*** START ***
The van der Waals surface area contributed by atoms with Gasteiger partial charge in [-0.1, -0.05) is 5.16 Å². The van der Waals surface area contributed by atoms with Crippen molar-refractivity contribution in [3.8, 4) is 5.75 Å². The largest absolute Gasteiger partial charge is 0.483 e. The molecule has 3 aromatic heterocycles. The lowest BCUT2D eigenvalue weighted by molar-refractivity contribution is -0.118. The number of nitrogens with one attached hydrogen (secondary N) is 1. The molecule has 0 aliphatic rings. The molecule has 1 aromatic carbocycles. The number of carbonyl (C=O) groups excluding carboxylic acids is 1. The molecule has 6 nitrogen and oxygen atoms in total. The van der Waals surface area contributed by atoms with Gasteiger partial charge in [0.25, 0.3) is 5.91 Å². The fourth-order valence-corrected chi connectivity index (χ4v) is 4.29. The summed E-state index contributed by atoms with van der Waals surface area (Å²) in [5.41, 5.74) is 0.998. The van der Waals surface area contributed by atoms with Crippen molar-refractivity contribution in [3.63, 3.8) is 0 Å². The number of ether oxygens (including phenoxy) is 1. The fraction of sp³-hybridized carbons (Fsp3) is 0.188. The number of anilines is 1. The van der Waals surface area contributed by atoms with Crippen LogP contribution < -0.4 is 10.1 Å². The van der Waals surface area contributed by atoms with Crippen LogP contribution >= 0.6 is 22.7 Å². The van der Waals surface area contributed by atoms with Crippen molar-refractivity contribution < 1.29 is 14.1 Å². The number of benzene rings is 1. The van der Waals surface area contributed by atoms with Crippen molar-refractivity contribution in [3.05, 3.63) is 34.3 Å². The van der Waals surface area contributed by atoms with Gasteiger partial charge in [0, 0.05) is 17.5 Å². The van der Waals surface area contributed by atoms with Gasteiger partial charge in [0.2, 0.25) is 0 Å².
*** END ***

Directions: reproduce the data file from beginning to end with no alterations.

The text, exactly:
The van der Waals surface area contributed by atoms with Gasteiger partial charge in [-0.1, -0.05) is 5.16 Å². The van der Waals surface area contributed by atoms with Crippen molar-refractivity contribution in [3.8, 4) is 5.75 Å². The largest absolute Gasteiger partial charge is 0.483 e. The molecule has 3 aromatic heterocycles. The lowest BCUT2D eigenvalue weighted by molar-refractivity contribution is -0.118. The number of nitrogens with one attached hydrogen (secondary N) is 1. The molecule has 0 aliphatic rings. The molecule has 1 aromatic carbocycles. The number of carbonyl (C=O) groups excluding carboxylic acids is 1. The molecule has 6 nitrogen and oxygen atoms in total. The van der Waals surface area contributed by atoms with Gasteiger partial charge in [0.25, 0.3) is 5.91 Å². The fourth-order valence-corrected chi connectivity index (χ4v) is 4.29. The summed E-state index contributed by atoms with van der Waals surface area (Å²) in [5.41, 5.74) is 0.998. The van der Waals surface area contributed by atoms with Crippen molar-refractivity contribution in [3.63, 3.8) is 0 Å². The number of ether oxygens (including phenoxy) is 1. The fraction of sp³-hybridized carbons (Fsp3) is 0.188. The number of anilines is 1. The van der Waals surface area contributed by atoms with Crippen LogP contribution < -0.4 is 10.1 Å². The van der Waals surface area contributed by atoms with Crippen LogP contribution >= 0.6 is 22.7 Å². The van der Waals surface area contributed by atoms with Crippen molar-refractivity contribution < 1.29 is 14.1 Å². The number of benzene rings is 1. The van der Waals surface area contributed by atoms with Crippen molar-refractivity contribution in [3.05, 3.63) is 34.3 Å². The van der Waals surface area contributed by atoms with Gasteiger partial charge in [0, 0.05) is 17.5 Å². The van der Waals surface area contributed by atoms with Gasteiger partial charge in [0.2, 0.25) is 0 Å².